Wilfred Githuka

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Setting Up A Local Deep Learnning Environment NVIDIA GPU+Tensorflow+Keras+CuDNN+CUDA in Archlinux

Dont get me wrong, am not against cloud based GPU’s designed to simplyfy the process of training your neural networks but sometimes having a local less powerful setup is great. An AWS GPU is awesome and is less tiring when it comes to setup, so this manual is for those who want to get to low level and understand what happens there.

Machine Specs

First let me list my hardware specs so that we can have a benchark as we go forth.

  • OS: Archlinux
  • CPU: Intel Core i7
  • Speed: 3488.27 Mhz
  • Clock: 99.79 Mhz
  • Memory: 16,384 Mb
  • GPU: GeForce GTX 1050 rev a1

Nvidia Drivers, CUDA and CuDNN Installation

According to Nvidia, the Deep Neural Network library (cuDNN) is a GPU-accelerated library of primitives for deep neural networks. cuDNN provides highly tuned implementations for standard routines such as forward and backward convolution, pooling, normalization, and activation layers. CUDA on the other hand is NVIDIA’s programming langauge for its GPU’s.

There are tons of manuals online for installing the above but I will make mine as simple as possible.

First Install Nvidia’s drivers

sudo pacman -S nvidia nvidia-utils

Then install CUDA and CuDNN

sudo pacman -S cuda cudnn

Test the installation of CuDNN

sudo cp /opt/cuda/* /home/wilfred
cd samples/
sudo make
cd bin/x86_64/linux/release

One you get a RESULT=PASS then the installation was successful. Clean up unwante files using this command

cd ~
rm -rf samples


You can choose between the large anaconda or a smaller miniconda. I choose the larger one. Note that this installation shall take up loads of time. Anaconda is 3.4GB and shall be installed in /opt/anaconda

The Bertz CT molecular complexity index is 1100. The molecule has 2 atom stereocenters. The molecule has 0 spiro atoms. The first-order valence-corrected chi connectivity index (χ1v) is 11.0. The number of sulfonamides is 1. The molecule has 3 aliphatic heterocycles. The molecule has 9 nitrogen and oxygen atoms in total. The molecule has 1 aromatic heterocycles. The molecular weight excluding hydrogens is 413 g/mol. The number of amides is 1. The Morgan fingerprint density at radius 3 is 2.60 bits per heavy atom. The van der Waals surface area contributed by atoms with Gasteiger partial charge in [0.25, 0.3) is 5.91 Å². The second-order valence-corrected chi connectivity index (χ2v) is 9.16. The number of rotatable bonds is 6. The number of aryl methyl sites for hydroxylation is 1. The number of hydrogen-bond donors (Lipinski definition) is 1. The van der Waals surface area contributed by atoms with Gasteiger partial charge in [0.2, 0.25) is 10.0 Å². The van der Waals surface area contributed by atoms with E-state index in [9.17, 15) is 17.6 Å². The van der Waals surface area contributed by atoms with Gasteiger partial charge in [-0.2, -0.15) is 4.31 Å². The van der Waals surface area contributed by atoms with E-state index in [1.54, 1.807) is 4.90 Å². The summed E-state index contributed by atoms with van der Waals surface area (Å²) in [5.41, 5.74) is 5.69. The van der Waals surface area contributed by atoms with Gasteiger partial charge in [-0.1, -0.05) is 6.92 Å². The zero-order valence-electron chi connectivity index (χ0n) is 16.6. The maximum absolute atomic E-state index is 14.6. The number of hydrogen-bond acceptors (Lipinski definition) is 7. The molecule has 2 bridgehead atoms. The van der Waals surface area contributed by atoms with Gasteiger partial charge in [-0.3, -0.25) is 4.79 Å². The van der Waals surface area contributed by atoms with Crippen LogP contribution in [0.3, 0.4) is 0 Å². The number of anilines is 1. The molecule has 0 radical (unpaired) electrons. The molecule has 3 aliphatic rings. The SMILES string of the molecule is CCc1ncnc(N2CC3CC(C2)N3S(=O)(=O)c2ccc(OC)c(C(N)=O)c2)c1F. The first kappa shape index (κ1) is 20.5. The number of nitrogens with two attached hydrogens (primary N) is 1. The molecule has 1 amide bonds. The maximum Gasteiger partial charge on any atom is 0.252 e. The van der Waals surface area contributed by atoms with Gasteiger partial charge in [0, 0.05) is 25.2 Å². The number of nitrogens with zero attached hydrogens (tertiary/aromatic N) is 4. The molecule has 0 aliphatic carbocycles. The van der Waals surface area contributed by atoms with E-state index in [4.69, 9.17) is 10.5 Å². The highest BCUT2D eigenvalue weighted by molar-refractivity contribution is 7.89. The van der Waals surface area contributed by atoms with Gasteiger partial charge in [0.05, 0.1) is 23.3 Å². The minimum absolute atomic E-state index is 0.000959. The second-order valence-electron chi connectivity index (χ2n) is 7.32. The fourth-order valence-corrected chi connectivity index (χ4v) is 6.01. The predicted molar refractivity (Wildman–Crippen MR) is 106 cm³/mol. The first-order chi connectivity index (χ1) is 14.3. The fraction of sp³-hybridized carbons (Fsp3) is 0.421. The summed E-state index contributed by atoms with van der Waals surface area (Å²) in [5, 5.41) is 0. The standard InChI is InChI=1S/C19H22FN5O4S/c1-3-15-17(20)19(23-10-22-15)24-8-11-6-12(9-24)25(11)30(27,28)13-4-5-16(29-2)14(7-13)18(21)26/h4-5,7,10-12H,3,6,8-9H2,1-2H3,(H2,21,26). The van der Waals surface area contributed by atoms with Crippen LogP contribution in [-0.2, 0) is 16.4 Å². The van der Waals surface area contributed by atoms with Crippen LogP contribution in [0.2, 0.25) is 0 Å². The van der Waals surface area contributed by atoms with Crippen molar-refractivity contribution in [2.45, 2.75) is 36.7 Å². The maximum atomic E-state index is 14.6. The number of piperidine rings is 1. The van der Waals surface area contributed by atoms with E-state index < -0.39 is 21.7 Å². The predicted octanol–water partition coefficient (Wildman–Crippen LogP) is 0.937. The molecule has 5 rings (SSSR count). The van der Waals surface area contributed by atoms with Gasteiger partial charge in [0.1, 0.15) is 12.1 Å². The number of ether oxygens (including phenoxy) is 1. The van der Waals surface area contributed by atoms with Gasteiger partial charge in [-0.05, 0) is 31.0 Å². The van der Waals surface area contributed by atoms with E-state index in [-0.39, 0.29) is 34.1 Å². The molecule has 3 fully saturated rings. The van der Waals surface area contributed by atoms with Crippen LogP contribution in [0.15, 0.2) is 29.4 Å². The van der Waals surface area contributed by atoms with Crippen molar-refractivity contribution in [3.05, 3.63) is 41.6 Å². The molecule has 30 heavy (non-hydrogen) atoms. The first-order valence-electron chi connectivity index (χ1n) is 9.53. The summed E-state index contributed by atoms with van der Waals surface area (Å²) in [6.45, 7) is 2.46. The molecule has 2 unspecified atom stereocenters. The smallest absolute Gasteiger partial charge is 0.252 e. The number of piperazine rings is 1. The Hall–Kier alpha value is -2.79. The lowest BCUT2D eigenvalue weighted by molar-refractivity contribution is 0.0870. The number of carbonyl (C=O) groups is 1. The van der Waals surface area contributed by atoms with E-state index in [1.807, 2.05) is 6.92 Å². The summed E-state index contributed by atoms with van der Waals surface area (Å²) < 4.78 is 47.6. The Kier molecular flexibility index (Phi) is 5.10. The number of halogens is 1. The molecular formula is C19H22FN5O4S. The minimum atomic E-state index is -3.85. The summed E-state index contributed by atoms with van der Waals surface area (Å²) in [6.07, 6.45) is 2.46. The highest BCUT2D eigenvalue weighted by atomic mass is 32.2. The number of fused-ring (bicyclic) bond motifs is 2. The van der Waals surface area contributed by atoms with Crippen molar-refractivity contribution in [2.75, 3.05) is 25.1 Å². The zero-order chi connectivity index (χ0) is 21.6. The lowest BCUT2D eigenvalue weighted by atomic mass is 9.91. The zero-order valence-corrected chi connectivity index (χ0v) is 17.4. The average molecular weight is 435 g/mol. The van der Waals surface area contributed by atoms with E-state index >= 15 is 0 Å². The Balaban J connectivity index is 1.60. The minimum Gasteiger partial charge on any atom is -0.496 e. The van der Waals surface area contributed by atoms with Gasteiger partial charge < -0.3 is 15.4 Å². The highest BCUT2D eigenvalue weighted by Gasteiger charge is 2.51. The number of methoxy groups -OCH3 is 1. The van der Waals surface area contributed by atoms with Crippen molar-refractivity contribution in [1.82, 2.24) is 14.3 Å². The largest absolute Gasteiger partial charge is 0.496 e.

yay -S anaconda
echo 'export PATH = "/opt/anaconda/bin:$PATH"' >> ~/.zshrc
source ~/.zshrc

Test the anaconda installation.

anaconda --version

It will show the installed version of anaonda.

Create a Custom Deep Learning Environment

Next we shall create a custon deep learning environment which we shall be using for various tasks.

conda create -n deep-learning

Then list to check whether the environment has been created.

conda list

Now activate our new environment

source activate deep-learning

Install pip, python’s package manager to our environment

conda install pip

At this point, stop and check the versions of python and pip. As at the time of this writing, you should get something like: python 3.7.2 and pip 19.0.1

Now install Tensorflow GPU. This will take sometime.

sudo pip install tensorflow-gpu

Check too the installed version of tensorflow. 1.13 rc2

Check to see that tensorflow has been installed correctly by running the following command.

python -c "import tensorflow as tf; tf.enable_eager_execution(); print(tf.reduce_sum(tf.random_normal([1000, 1000])))"

Once you see the result showing the GPU’s properties. It was a successful installation.

At this point we can install the basic tools for a deep learning environment. These will be around 78MB and are installed by conda. Some shall require root so adding a sudo conda install xxx will do.

sudo conda install numpy matplotlib jupyter pillow scikit-learn scikit-image scipy h5py flask python-socketio seaborn pandas ffmpeg imageio pyqt

The next step is to install other tools using python’s pip

sudo pip install moviepy opencv-python requests keras eventlet

You are now ready to work on your local GPU for deep learning.

Back to code…